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October 25, 2010

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Meshugina

Nice Post. I think Freyne is trying to put a nice little bow on a difficulty within archaeology of the Near East which has just as many non-believers in it, as there are believers. Believers are theological people, by definition; whether they are schooled in the higher debates of it or not. To imply that the theology of the transmitter of the history framed the actuality of it, erodes the platform of its inerrancy.

As for the framing and reinterpretation, it is largely a western mindset which believes the redaction of history is a probability within written or oral accounts. The post modern perspective would encourage the telephone game situation with retelling of history.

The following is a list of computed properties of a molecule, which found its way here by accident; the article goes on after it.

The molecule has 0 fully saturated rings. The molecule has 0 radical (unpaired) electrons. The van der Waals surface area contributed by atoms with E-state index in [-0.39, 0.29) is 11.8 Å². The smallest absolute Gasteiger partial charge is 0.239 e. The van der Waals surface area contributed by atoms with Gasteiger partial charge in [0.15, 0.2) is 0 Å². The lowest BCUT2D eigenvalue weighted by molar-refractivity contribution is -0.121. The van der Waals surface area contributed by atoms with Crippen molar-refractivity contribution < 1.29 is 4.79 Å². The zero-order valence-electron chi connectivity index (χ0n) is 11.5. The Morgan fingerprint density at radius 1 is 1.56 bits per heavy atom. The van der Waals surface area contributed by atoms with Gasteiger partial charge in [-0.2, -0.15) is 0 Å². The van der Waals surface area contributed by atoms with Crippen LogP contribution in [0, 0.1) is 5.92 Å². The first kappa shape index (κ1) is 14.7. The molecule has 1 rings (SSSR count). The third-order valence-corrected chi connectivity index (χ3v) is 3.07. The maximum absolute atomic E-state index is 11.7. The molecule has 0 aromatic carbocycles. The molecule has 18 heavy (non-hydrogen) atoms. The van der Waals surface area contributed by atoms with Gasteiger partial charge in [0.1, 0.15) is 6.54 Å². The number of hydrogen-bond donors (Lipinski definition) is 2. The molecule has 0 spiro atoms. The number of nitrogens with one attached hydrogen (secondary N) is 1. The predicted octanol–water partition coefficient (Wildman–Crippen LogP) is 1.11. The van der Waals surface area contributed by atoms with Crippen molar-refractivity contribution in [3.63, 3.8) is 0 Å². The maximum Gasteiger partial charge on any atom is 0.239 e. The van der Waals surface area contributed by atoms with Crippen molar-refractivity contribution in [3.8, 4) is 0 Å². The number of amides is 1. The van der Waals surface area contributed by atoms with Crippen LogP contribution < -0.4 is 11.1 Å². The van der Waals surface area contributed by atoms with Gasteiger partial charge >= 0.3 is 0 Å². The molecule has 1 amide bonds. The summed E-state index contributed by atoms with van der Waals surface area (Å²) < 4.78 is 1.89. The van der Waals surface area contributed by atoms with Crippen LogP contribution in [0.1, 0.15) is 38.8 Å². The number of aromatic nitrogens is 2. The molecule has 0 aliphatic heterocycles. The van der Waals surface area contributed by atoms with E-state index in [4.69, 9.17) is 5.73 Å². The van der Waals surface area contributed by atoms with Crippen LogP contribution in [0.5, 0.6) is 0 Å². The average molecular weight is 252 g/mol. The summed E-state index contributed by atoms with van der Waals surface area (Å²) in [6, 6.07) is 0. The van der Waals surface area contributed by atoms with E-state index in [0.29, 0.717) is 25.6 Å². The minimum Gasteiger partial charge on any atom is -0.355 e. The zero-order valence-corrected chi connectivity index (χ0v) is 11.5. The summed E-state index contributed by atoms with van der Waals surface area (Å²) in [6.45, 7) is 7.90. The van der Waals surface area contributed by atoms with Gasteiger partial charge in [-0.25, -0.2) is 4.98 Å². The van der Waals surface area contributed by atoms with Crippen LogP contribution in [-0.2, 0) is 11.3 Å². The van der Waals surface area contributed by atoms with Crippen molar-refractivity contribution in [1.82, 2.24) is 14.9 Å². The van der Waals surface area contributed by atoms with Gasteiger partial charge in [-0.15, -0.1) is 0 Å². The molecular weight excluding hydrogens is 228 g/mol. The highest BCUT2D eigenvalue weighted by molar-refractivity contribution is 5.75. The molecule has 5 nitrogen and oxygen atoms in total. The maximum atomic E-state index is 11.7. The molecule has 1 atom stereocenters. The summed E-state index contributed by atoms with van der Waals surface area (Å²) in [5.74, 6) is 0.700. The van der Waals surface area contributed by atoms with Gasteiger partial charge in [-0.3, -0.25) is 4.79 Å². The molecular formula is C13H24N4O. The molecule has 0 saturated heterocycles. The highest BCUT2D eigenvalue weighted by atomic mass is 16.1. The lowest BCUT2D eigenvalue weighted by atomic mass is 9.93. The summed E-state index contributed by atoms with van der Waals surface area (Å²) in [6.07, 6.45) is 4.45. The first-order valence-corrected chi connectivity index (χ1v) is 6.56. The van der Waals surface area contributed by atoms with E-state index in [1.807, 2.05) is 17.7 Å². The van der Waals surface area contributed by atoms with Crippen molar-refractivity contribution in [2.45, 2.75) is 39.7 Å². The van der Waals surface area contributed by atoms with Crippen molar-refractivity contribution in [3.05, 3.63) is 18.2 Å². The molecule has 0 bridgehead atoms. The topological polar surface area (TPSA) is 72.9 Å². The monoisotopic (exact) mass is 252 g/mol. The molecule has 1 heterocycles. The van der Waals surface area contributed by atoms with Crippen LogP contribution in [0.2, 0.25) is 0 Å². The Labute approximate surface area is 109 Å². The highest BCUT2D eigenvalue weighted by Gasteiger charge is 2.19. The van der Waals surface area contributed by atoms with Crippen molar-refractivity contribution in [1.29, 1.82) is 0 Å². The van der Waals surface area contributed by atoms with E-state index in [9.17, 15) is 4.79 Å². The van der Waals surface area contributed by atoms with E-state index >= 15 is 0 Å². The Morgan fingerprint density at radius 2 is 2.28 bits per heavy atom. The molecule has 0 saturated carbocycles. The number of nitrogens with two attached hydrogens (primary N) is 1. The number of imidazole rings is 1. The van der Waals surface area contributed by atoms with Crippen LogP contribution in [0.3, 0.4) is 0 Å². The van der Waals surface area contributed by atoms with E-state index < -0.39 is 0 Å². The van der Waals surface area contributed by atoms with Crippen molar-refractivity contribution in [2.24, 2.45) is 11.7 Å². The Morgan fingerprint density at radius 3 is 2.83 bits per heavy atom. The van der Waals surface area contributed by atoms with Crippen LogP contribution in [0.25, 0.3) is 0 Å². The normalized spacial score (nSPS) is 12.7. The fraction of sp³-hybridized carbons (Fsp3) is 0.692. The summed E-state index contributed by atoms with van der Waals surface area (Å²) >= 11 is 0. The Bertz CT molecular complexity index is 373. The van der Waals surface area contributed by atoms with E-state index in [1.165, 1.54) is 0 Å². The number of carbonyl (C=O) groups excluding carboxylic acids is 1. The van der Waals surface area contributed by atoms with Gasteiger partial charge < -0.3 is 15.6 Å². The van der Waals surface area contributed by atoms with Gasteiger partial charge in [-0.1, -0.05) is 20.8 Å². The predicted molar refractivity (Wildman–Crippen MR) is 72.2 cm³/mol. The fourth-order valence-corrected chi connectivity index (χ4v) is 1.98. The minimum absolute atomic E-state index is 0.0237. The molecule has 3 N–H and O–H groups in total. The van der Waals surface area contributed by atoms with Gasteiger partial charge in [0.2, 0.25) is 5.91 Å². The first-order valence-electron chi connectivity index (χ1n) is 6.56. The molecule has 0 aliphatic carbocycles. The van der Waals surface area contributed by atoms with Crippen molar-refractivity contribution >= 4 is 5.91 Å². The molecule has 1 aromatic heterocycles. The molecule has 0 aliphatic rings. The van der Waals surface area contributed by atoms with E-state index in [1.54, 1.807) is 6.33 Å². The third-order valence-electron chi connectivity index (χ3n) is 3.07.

It seems reasonable to believe that people mutate the truth to suit their purpose, but the Jews are notoriously stodgy about righteousness through historical validation. It is an insult to the Patriarchs to change the historical account and therefore not an option. As for the accounts of change in the Messianic period texts, First Century documents exist which validate modern texts we used today.

Freynes semantic dissections of reality and fluidity are consistently superfluous, as in his battle of conceptual resurrection vs. human resuscitation. As one of my professors used to say, he likes to deny the meat for the sake of the gravy...

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